“Tiny number of men” tackle gender violence – male activist
You are out with a group of friends at a bar and you see a male friend groping a woman.
How should you respond? Turn a blind eye, say something, physically intervene, call the police for help?
It’s one of several scenarios that activist Jackson Katz has put before thousands of high school and university students, professional athletes and soldiers in the United States as part of the Mentors in Violence Prevention (MVP) he co-founded in 1993 to tackle violence against women.
Katz’s so-called bystander approach emphasises the crucial role men and peer pressure can play in preventing gender-based violence by encouraging men to confront other men and hold them accountable.
“The bystander approach focuses not on potential perpetrators and victims, but on everyone else around them. In male culture, it’s about getting men who are not abusive to make it clear to their friends, classmates, teammates and co-workers that harassment, abuse or violence against women is not only wrong legally and might get you into trouble, it is also not socially acceptable within the peer culture itself,” Katz told Thomson Reuters Foundation in a telephone interview from Los Angeles, where he lives.
“Gender violence is not usually committed by strangers. It’s more likely to be done by otherwise normal guys: it could be a friend, peer, colleague in your military unit, on your sports team, a guy you go out drinking with. That’s why the bystander approach works.”
While there’s growing recognition among international bodies and policy makers that involving men is crucial to fight gender violence successfully, the issue is still largely seen as a problem that only concerns women and one that’s too often only dealt with by women.
In addition, violence-prevention programmes have traditionally focused on women, such as discouraging women from walking alone at night, improving lighting on campus, and giving out rape alarms, and not on what men can do.
TOO FEW MEN
More men need to get on board because gender violence is first and foremost a men’s issue, Katz says.
“Domestic and sexual violence are huge, worldwide problems but a relatively tiny number of men are involved in trying to prevent them,” he said. “We have such a long way to go. There are still way too few men in positions of significant cultural and political leadership who are seriously tackling this problem.”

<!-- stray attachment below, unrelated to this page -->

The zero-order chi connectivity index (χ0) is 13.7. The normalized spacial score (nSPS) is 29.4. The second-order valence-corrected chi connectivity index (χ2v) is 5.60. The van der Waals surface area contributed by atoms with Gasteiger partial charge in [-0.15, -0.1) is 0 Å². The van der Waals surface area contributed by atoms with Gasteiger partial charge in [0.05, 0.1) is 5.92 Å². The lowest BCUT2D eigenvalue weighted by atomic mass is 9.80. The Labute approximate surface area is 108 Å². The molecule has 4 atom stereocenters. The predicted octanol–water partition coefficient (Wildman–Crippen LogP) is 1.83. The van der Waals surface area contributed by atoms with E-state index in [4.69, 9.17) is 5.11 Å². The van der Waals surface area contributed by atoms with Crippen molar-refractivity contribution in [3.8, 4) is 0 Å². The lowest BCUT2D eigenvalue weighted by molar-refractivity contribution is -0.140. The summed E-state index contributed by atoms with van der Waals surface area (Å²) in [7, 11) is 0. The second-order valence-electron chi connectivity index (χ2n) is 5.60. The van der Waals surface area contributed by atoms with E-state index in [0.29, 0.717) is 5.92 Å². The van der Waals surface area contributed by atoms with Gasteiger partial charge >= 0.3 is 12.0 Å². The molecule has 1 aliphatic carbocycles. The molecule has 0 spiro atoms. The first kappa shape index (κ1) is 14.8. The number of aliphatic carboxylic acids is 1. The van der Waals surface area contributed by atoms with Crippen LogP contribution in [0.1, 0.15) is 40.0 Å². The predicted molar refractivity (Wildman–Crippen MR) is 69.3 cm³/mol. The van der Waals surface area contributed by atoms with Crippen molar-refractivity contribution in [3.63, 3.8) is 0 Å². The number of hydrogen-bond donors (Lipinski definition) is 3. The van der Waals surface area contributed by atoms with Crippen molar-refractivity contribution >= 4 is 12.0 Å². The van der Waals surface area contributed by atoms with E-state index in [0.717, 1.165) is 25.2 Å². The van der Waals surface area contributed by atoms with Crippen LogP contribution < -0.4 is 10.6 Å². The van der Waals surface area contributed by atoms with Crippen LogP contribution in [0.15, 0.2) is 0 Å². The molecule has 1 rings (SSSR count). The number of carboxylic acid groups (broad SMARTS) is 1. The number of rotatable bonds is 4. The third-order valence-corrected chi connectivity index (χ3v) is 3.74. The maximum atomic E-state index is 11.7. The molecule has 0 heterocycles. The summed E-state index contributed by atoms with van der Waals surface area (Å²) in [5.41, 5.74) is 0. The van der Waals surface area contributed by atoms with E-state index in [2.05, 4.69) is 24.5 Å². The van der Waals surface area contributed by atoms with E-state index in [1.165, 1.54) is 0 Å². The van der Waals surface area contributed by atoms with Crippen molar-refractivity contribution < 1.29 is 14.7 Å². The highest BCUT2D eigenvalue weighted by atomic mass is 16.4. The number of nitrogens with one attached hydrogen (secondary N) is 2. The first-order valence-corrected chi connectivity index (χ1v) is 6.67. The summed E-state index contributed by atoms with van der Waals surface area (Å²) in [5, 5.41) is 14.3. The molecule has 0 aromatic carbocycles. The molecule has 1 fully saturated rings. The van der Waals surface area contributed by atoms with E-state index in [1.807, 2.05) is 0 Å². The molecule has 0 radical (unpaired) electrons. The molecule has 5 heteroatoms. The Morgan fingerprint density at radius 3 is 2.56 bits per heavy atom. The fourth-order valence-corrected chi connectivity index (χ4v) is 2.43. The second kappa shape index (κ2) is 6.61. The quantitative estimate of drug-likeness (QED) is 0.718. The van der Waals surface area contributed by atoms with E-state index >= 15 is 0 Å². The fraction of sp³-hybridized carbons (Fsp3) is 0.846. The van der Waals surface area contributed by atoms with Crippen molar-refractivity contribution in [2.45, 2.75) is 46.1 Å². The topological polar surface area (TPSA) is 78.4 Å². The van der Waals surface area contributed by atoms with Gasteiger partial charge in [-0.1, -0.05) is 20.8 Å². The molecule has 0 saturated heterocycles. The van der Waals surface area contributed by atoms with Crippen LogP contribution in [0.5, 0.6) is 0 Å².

A former all-star football player, Katz’s clients include the Boston Red Sox, as well as NASCAR and National Football League teams. He’s also taken his gender violence prevention programme to the U.S. military, training thousands of marines on a dozen bases in the United States and Japan, and more recently to the Australian army.
“The U.S. military has a big problem with sexual assault,” said Katz, who has served on the U.S. Secretary of Defense task force on domestic violence in the military.
Katz’s programme teaches men how to spot warning signs and certain types of behaviour that can escalate if left unchecked, while emphasising the influential role high-ranking military officers have in stemming violence against women in the ranks.
“It’s the generals and colonels whose leadership sets the tone, who are responsible for creating a command climate that discourages sexist abuse. They’re the ones who can make it clear that you will get into trouble or your career will not advance if you’re involved in violence against women,” he said.
For example, if a general or colonel has been well trained and is well informed on the issues, he or she is more likely to make better decisions about individual cases, such as whether or not to push for a court martial or order a non-judicial punishment.”
Still, sexual assault in the U.S. military is a growing problem, latest U.S. government figures show.
Between October 2012 and June 2013 there were 3,553 reports of sexual assault in the military, a nearly 50 percent increase from the year before, according to Pentagon figures.
CHANGING MALE PEER CULTURE
For Katz, focusing on changing peer cultures, whether it’s in the military or sports teams, is key because peer cultures shape social norms about masculinity.
“The military and sports cultures in the U.S. play a very important role in defining what it means to be a man and in shaping social norms of manhood well beyond the military unit and locker room. One way to change social norms is through changing influential institutions like these, which have built-in structures of accountability,” he said.
Over the decades, Katz has encountered both enthusiasm and resistance from men.
“When introducing programmes to prevent violence against women, I always find there are men who are right there with me, and others who push back. You know that some are thinking “This is just another thing they’re throwing on my plate that I have to do,” he said.
“Sometimes people in institutions justify inaction by claiming they don’t want to draw attention to themselves about this issue, lest people think they might actually have a problem.”
More research is needed to measure the impact of the bystander approach and its effectiveness in changing peer culture.
For more Foundation blogs visit www.trust.org
Photo credit: A man wearing a pink wig dances to the theme song of the “One Billion Rising” campaign in Mumbai February 14, 2013. REUTERS/Vivek Prakash